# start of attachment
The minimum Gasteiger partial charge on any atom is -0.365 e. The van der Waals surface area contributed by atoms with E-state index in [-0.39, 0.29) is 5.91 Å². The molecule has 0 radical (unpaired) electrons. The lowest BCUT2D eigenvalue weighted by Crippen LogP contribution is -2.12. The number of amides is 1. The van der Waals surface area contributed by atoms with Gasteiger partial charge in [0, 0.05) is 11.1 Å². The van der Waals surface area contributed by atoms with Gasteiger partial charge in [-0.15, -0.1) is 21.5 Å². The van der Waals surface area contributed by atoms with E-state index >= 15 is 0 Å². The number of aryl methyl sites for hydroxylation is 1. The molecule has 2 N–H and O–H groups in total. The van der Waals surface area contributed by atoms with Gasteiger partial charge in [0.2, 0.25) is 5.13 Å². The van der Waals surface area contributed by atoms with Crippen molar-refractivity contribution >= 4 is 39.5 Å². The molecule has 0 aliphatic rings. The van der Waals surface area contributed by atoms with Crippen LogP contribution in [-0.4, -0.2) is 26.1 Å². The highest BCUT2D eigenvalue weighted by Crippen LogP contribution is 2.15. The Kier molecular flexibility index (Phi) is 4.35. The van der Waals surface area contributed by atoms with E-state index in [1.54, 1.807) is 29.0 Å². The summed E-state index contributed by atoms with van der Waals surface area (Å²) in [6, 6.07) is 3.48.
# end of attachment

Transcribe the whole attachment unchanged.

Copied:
The minimum Gasteiger partial charge on any atom is -0.365 e. The van der Waals surface area contributed by atoms with E-state index in [-0.39, 0.29) is 5.91 Å². The molecule has 0 radical (unpaired) electrons. The lowest BCUT2D eigenvalue weighted by Crippen LogP contribution is -2.12. The number of amides is 1. The van der Waals surface area contributed by atoms with Gasteiger partial charge in [0, 0.05) is 11.1 Å². The van der Waals surface area contributed by atoms with Gasteiger partial charge in [-0.15, -0.1) is 21.5 Å². The van der Waals surface area contributed by atoms with E-state index >= 15 is 0 Å². The number of aryl methyl sites for hydroxylation is 1. The molecule has 2 N–H and O–H groups in total. The van der Waals surface area contributed by atoms with Gasteiger partial charge in [0.2, 0.25) is 5.13 Å². The van der Waals surface area contributed by atoms with Crippen molar-refractivity contribution >= 4 is 39.5 Å². The molecule has 0 aliphatic rings. The van der Waals surface area contributed by atoms with Crippen LogP contribution in [-0.4, -0.2) is 26.1 Å². The highest BCUT2D eigenvalue weighted by Crippen LogP contribution is 2.15. The Kier molecular flexibility index (Phi) is 4.35. The van der Waals surface area contributed by atoms with E-state index in [1.54, 1.807) is 29.0 Å². The summed E-state index contributed by atoms with van der Waals surface area (Å²) in [6, 6.07) is 3.48.